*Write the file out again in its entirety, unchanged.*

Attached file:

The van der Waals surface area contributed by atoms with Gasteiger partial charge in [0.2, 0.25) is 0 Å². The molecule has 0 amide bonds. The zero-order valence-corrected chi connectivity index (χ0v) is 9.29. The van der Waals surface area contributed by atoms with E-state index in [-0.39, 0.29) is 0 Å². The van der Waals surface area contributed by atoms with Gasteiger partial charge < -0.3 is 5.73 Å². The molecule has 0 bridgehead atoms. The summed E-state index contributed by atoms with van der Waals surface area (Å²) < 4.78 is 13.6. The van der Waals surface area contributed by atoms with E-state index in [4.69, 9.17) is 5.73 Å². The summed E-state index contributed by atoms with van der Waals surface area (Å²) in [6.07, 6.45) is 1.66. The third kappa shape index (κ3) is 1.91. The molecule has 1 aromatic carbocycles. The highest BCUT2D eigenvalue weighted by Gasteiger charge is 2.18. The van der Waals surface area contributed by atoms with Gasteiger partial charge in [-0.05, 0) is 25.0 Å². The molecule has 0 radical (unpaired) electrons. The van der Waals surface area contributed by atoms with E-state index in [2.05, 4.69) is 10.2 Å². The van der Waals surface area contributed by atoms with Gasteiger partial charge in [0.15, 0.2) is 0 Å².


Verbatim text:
The van der Waals surface area contributed by atoms with Gasteiger partial charge in [0.2, 0.25) is 0 Å². The molecule has 0 amide bonds. The zero-order valence-corrected chi connectivity index (χ0v) is 9.29. The van der Waals surface area contributed by atoms with E-state index in [-0.39, 0.29) is 0 Å². The van der Waals surface area contributed by atoms with Gasteiger partial charge < -0.3 is 5.73 Å². The molecule has 0 bridgehead atoms. The summed E-state index contributed by atoms with van der Waals surface area (Å²) < 4.78 is 13.6. The van der Waals surface area contributed by atoms with E-state index in [4.69, 9.17) is 5.73 Å². The summed E-state index contributed by atoms with van der Waals surface area (Å²) in [6.07, 6.45) is 1.66. The third kappa shape index (κ3) is 1.91. The molecule has 1 aromatic carbocycles. The highest BCUT2D eigenvalue weighted by Gasteiger charge is 2.18. The van der Waals surface area contributed by atoms with Gasteiger partial charge in [-0.05, 0) is 25.0 Å². The molecule has 0 radical (unpaired) electrons. The van der Waals surface area contributed by atoms with E-state index in [2.05, 4.69) is 10.2 Å². The van der Waals surface area contributed by atoms with Gasteiger partial charge in [0.15, 0.2) is 0 Å².